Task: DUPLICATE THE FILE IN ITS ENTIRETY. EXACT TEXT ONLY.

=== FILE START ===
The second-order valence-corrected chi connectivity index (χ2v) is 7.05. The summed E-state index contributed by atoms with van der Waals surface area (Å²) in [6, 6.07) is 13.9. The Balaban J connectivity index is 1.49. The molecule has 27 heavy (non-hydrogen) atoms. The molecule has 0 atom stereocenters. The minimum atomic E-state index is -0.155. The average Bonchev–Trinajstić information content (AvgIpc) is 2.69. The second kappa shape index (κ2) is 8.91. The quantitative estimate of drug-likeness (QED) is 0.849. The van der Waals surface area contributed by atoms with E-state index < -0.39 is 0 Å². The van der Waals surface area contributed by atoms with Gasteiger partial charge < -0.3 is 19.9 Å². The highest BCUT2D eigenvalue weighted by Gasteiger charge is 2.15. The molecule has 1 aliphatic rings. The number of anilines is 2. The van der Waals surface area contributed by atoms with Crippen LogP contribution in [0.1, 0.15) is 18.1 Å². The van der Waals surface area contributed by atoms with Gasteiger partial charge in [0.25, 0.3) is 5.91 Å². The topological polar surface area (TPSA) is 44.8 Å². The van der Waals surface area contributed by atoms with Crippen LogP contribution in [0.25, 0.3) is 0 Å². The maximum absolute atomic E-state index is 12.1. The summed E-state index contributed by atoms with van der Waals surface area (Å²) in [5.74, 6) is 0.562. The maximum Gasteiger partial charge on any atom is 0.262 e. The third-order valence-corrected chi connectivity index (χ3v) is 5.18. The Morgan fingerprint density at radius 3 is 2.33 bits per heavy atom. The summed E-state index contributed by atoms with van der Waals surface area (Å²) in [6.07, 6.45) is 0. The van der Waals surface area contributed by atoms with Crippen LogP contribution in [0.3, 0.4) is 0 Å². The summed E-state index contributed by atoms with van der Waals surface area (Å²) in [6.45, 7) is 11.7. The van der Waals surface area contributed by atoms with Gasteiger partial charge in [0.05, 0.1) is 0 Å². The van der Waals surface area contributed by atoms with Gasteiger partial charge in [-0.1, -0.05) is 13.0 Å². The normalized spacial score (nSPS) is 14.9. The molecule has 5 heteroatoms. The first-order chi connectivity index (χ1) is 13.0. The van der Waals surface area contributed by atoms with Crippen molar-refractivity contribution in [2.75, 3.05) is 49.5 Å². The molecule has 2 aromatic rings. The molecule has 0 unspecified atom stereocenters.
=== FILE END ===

The second-order valence-corrected chi connectivity index (χ2v) is 7.05. The summed E-state index contributed by atoms with van der Waals surface area (Å²) in [6, 6.07) is 13.9. The Balaban J connectivity index is 1.49. The molecule has 27 heavy (non-hydrogen) atoms. The molecule has 0 atom stereocenters. The minimum atomic E-state index is -0.155. The average Bonchev–Trinajstić information content (AvgIpc) is 2.69. The second kappa shape index (κ2) is 8.91. The quantitative estimate of drug-likeness (QED) is 0.849. The van der Waals surface area contributed by atoms with E-state index < -0.39 is 0 Å². The van der Waals surface area contributed by atoms with Gasteiger partial charge < -0.3 is 19.9 Å². The highest BCUT2D eigenvalue weighted by Gasteiger charge is 2.15. The molecule has 1 aliphatic rings. The number of anilines is 2. The van der Waals surface area contributed by atoms with Crippen LogP contribution in [0.1, 0.15) is 18.1 Å². The van der Waals surface area contributed by atoms with Gasteiger partial charge in [0.25, 0.3) is 5.91 Å². The topological polar surface area (TPSA) is 44.8 Å². The van der Waals surface area contributed by atoms with Crippen LogP contribution in [0.25, 0.3) is 0 Å². The maximum absolute atomic E-state index is 12.1. The summed E-state index contributed by atoms with van der Waals surface area (Å²) in [5.74, 6) is 0.562. The maximum Gasteiger partial charge on any atom is 0.262 e. The third-order valence-corrected chi connectivity index (χ3v) is 5.18. The Morgan fingerprint density at radius 3 is 2.33 bits per heavy atom. The summed E-state index contributed by atoms with van der Waals surface area (Å²) in [6.07, 6.45) is 0. The van der Waals surface area contributed by atoms with Crippen LogP contribution in [0.3, 0.4) is 0 Å². The summed E-state index contributed by atoms with van der Waals surface area (Å²) in [6.45, 7) is 11.7. The van der Waals surface area contributed by atoms with Gasteiger partial charge in [0.05, 0.1) is 0 Å². The van der Waals surface area contributed by atoms with Gasteiger partial charge in [-0.1, -0.05) is 13.0 Å². The normalized spacial score (nSPS) is 14.9. The molecule has 5 heteroatoms. The first-order chi connectivity index (χ1) is 13.0. The van der Waals surface area contributed by atoms with Crippen molar-refractivity contribution in [2.75, 3.05) is 49.5 Å². The molecule has 2 aromatic rings. The molecule has 0 unspecified atom stereocenters.